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Digital Marketing Adopts Software Development Trends
Posted by Benjamin B. Sargent on February 16, 2016  in the following blogs: Best Practices, Business Globalization, Technology
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Competing for mindshare in the global attention game is serious business, and many successful companies will fail in the coming decade because of gaps in their digital strategies. The rules for digital campaign management change as fast – or even faster – than most companies can adapt to and follow. But as the marketing profession wakes up each day to a changing landscape, digital teams gain more stature, funding, and staffing.

Digital is undoubtedly strategic. In many industries, it dominates the corporate marketing agenda in terms of number of personnel and total budget. CSA Research identified four trends that jumped the fence from software development to digital marketing. They come with important ramifications for content marketers and language managers.

  1. The “mobile first” phenomenon extends to content creation. Many software development organizations have pivoted to a mobile-first approach – they build software for mobile platforms and then adapt it for web and desktop applications, rather than the reverse. Similarly, copywriting and creative development are shifting to a mobile-oriented approach, where writers and designers write for the small screen first.

  2. Marketing scrums make for good campaign management. Agile methodology, widely used in progressive software engineering organizations, also makes perfect sense in the world of digital marketing. Campaign management teams, adrift in a sea of change, are gravitating to Agile as a way of creating order and regularity in an otherwise chaotic process. Localization teams that also serve engineering may adopt the methodology as a matter of course for those projects. Campaign teams can benefit from that experience by inviting localization managers onto their digital marketing scrums.

  3. Simultaneous copy creation broadens the scope of localization strategies. The compressed language of an original user interface may be confusing to localization engineers and translators without a lot of context. To help them out, some app developers provide brief descriptions of software elements, such as buttons and labels. Others have realized they can skip the strings and send just wireframes for localization – that can result in a more compact, more characteristic user experience in the local language. Simultaneous copy creation applies this principle to digital content. Besides improving clarity and creativity, this method accelerates campaign execution. Critical elements can be delivered faster when all copywriters, including English, start at the same moment – as soon as the campaign brief is ready.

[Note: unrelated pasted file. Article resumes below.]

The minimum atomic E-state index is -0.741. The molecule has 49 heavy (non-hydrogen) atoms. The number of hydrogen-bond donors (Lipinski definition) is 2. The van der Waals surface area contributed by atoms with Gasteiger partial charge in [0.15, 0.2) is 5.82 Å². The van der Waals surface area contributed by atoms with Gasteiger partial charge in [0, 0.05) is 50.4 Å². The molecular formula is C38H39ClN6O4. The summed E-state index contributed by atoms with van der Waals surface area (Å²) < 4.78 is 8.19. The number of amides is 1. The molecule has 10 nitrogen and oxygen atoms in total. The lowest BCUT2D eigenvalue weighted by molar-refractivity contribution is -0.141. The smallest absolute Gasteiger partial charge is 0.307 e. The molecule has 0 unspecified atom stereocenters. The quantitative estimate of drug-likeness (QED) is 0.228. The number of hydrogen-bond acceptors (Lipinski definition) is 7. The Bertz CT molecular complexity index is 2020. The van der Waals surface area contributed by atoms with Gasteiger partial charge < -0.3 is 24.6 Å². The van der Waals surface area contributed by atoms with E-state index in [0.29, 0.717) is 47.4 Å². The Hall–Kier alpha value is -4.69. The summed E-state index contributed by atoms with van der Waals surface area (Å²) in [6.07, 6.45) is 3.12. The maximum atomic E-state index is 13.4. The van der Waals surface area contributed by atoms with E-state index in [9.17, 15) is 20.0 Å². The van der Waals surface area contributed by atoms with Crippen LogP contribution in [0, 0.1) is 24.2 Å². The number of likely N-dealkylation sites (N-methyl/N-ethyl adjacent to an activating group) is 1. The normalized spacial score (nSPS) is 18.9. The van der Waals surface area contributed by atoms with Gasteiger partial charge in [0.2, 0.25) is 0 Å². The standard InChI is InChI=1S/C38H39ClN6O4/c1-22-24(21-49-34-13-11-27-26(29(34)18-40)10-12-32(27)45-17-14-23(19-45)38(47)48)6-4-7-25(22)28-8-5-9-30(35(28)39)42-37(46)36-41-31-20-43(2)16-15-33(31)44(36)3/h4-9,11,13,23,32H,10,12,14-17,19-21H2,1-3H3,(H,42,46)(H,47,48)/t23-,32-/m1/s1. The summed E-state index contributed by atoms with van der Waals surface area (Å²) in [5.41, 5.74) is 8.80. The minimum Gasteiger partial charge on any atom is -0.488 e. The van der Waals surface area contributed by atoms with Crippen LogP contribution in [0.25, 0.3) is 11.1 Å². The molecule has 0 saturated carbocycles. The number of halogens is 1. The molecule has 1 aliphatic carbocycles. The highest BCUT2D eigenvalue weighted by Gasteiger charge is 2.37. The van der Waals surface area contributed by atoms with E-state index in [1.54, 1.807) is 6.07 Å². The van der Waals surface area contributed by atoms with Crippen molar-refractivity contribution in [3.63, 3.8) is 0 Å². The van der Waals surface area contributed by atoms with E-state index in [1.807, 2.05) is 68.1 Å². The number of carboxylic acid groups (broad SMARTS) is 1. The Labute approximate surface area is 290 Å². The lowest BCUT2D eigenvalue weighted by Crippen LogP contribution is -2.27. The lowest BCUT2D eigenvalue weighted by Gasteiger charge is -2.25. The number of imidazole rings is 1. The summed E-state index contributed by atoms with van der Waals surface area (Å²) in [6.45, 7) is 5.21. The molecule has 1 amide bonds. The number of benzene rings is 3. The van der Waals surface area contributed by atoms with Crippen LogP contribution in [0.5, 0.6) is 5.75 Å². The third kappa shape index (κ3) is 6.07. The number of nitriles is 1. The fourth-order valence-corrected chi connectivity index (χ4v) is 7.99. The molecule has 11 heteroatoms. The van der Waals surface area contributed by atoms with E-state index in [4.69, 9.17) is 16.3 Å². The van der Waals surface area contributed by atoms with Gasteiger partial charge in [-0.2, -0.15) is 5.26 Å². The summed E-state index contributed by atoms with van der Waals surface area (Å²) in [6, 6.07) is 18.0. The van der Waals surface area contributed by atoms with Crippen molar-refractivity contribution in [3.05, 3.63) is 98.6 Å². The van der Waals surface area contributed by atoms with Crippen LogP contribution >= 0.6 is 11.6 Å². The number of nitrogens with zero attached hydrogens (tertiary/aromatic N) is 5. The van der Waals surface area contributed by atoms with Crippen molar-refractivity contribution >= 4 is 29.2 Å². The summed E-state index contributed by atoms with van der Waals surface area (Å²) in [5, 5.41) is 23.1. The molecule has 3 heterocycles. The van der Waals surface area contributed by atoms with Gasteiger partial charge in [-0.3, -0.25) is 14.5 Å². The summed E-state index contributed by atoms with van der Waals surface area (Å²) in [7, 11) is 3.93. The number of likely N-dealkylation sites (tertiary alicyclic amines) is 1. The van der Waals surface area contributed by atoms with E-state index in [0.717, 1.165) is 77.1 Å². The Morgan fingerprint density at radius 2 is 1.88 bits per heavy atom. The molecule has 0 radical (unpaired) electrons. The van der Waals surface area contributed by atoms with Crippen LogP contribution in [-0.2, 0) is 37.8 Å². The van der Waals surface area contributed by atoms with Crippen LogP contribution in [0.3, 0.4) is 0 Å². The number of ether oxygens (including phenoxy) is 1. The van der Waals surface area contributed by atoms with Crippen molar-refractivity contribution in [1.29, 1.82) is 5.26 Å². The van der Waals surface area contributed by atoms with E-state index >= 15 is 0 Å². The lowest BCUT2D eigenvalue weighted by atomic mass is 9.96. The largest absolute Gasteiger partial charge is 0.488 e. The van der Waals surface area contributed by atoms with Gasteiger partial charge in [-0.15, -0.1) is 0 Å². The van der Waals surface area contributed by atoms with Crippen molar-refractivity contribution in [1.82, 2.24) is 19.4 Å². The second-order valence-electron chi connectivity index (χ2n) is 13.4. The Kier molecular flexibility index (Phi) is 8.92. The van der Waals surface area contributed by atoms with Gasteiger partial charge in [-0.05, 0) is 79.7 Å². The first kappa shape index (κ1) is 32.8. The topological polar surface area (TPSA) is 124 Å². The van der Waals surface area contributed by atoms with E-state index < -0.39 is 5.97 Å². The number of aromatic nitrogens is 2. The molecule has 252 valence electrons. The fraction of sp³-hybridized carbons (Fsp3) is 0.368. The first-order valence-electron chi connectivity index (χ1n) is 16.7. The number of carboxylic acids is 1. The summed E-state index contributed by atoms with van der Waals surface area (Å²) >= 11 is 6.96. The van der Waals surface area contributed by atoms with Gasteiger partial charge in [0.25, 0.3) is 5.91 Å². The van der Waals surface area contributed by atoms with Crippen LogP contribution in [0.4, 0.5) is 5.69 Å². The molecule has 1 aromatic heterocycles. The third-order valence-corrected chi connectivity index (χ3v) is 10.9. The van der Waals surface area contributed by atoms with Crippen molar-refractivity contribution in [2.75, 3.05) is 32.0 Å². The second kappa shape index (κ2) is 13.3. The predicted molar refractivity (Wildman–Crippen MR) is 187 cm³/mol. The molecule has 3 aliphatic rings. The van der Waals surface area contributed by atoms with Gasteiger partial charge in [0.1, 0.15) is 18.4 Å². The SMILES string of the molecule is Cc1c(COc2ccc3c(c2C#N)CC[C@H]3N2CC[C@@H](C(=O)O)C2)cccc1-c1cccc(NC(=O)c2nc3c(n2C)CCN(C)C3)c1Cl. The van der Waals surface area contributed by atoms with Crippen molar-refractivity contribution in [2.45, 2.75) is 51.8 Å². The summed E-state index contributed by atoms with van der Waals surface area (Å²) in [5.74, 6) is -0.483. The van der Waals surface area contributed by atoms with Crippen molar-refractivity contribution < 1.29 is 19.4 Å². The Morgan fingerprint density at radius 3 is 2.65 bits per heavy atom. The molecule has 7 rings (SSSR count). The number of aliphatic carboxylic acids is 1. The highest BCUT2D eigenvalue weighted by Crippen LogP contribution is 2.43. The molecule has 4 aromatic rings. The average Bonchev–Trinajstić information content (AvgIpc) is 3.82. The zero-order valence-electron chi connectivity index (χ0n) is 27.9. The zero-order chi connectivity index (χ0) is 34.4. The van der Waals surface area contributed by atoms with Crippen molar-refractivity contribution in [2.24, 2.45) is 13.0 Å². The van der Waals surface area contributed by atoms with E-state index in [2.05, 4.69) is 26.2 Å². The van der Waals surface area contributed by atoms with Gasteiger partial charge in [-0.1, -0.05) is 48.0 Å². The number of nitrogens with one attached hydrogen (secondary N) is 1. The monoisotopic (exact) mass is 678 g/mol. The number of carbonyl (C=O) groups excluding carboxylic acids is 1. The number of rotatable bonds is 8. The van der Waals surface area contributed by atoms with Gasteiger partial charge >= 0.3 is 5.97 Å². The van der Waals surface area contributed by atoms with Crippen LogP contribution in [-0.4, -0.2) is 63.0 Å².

4. Formalized use of terminology, translation memory, and style guides. Traditional marketing practices often prevented or discouraged use of these basic tools for increasing speed, consistency, and brand coherence. Long the norm in software localization, these language management capabilities strongly benefit digital campaigns. In addition to the campaign brief, elements created via simultaneous copy development or transcreation should draw on the same international style guides and glossaries as the translated elements. Elements relying on direct translation receive a further boost from translation memory – not so much from one campaign to the next as between the many elements within a single campaign.
One of the many differences between old-school marketing and today’s digital model is that traditional media campaigns were run by agencies, outside the company. Today, everyone plays a role in digital content, as employees in all departments share a colleague’s blog or post news stories mentioning their new product, adding their own commentary in the process.

Gradually, the concept of content experience will replace today’s notion of linear customer journeys. In content experience, users move from search engines like Baidu where brand is stripped out, to content discovery engines like YouTube where branded experiences happen inside someone else’s customer experience, to corporate sites with full control – all without losing the threads of continuity and relevance.

To achieve global content experience, marketing teams should draw on the experience and knowledge of localization professionals and bring them onboard the campaign management team, from strategy and planning through to execution and measurement. These experts already know how to orchestrate the torrential volume and the growing complexity of people, processes, and technologies required to win the attention game for global mindshare.

 

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Keywords: B2B and B2C global marketing, Enterprise process globalization, Global mobile, Global social media, Localization, Online customer experience, Project management

  
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